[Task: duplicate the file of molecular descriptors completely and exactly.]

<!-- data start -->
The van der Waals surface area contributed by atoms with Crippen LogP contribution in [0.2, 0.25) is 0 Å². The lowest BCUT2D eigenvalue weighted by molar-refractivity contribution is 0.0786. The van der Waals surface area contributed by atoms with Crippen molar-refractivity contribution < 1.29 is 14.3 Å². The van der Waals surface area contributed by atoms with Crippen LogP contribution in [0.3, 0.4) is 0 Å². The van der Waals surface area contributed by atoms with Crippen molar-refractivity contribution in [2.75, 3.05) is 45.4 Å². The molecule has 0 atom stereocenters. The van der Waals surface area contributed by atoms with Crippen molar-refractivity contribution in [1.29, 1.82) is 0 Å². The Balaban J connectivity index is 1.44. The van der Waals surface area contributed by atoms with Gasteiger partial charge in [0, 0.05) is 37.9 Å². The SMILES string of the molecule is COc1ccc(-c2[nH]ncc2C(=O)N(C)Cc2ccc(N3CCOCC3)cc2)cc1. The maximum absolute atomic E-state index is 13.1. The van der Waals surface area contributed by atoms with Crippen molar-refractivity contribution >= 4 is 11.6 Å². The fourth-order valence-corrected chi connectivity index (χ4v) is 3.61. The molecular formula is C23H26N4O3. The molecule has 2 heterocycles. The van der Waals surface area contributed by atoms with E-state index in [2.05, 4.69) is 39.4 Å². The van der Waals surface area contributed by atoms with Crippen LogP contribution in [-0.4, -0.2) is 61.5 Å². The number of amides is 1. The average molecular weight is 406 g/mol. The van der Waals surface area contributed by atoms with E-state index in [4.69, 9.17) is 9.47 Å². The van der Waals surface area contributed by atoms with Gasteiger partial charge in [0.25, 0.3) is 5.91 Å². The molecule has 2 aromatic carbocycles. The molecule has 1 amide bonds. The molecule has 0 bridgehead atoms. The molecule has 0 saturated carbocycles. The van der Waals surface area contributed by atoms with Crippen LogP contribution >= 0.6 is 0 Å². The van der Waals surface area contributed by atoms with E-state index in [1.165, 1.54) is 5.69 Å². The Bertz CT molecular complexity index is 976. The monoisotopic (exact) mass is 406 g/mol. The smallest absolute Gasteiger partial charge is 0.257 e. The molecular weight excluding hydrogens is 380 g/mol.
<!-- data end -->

The van der Waals surface area contributed by atoms with Crippen LogP contribution in [0.2, 0.25) is 0 Å². The lowest BCUT2D eigenvalue weighted by molar-refractivity contribution is 0.0786. The van der Waals surface area contributed by atoms with Crippen molar-refractivity contribution < 1.29 is 14.3 Å². The van der Waals surface area contributed by atoms with Crippen LogP contribution in [0.3, 0.4) is 0 Å². The van der Waals surface area contributed by atoms with Crippen molar-refractivity contribution in [2.75, 3.05) is 45.4 Å². The molecule has 0 atom stereocenters. The van der Waals surface area contributed by atoms with Crippen molar-refractivity contribution in [1.29, 1.82) is 0 Å². The Balaban J connectivity index is 1.44. The van der Waals surface area contributed by atoms with Gasteiger partial charge in [0, 0.05) is 37.9 Å². The SMILES string of the molecule is COc1ccc(-c2[nH]ncc2C(=O)N(C)Cc2ccc(N3CCOCC3)cc2)cc1. The maximum absolute atomic E-state index is 13.1. The van der Waals surface area contributed by atoms with Crippen molar-refractivity contribution >= 4 is 11.6 Å². The fourth-order valence-corrected chi connectivity index (χ4v) is 3.61. The molecular formula is C23H26N4O3. The molecule has 2 heterocycles. The van der Waals surface area contributed by atoms with E-state index in [2.05, 4.69) is 39.4 Å². The van der Waals surface area contributed by atoms with Crippen LogP contribution in [-0.4, -0.2) is 61.5 Å². The number of amides is 1. The average molecular weight is 406 g/mol. The van der Waals surface area contributed by atoms with E-state index in [4.69, 9.17) is 9.47 Å². The van der Waals surface area contributed by atoms with Gasteiger partial charge in [0.25, 0.3) is 5.91 Å². The molecule has 2 aromatic carbocycles. The molecule has 1 amide bonds. The molecule has 0 bridgehead atoms. The molecule has 0 saturated carbocycles. The van der Waals surface area contributed by atoms with Crippen LogP contribution >= 0.6 is 0 Å². The van der Waals surface area contributed by atoms with E-state index in [1.165, 1.54) is 5.69 Å². The Bertz CT molecular complexity index is 976. The monoisotopic (exact) mass is 406 g/mol. The smallest absolute Gasteiger partial charge is 0.257 e. The molecular weight excluding hydrogens is 380 g/mol.